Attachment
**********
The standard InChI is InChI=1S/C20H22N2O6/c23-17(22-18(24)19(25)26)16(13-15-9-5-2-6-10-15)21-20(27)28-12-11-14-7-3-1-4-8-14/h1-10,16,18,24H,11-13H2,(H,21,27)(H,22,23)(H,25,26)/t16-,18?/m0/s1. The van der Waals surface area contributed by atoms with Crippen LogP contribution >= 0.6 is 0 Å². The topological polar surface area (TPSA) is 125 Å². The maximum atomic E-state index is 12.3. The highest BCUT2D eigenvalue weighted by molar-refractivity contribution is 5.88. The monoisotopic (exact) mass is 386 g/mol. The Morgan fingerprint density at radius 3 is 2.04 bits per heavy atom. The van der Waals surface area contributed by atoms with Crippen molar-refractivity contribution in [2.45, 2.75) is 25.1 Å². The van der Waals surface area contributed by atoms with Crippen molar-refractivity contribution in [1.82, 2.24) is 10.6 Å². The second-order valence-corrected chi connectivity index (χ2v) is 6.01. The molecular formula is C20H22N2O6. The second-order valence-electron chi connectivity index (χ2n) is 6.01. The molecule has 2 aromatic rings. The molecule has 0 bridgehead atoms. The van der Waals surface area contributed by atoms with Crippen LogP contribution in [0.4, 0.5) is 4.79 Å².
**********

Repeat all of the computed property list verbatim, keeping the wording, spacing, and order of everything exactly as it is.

The standard InChI is InChI=1S/C20H22N2O6/c23-17(22-18(24)19(25)26)16(13-15-9-5-2-6-10-15)21-20(27)28-12-11-14-7-3-1-4-8-14/h1-10,16,18,24H,11-13H2,(H,21,27)(H,22,23)(H,25,26)/t16-,18?/m0/s1. The van der Waals surface area contributed by atoms with Crippen LogP contribution >= 0.6 is 0 Å². The topological polar surface area (TPSA) is 125 Å². The maximum atomic E-state index is 12.3. The highest BCUT2D eigenvalue weighted by molar-refractivity contribution is 5.88. The monoisotopic (exact) mass is 386 g/mol. The Morgan fingerprint density at radius 3 is 2.04 bits per heavy atom. The van der Waals surface area contributed by atoms with Crippen molar-refractivity contribution in [2.45, 2.75) is 25.1 Å². The van der Waals surface area contributed by atoms with Crippen molar-refractivity contribution in [1.82, 2.24) is 10.6 Å². The second-order valence-corrected chi connectivity index (χ2v) is 6.01. The molecular formula is C20H22N2O6. The second-order valence-electron chi connectivity index (χ2n) is 6.01. The molecule has 2 aromatic rings. The molecule has 0 bridgehead atoms. The van der Waals surface area contributed by atoms with Crippen LogP contribution in [0.4, 0.5) is 4.79 Å².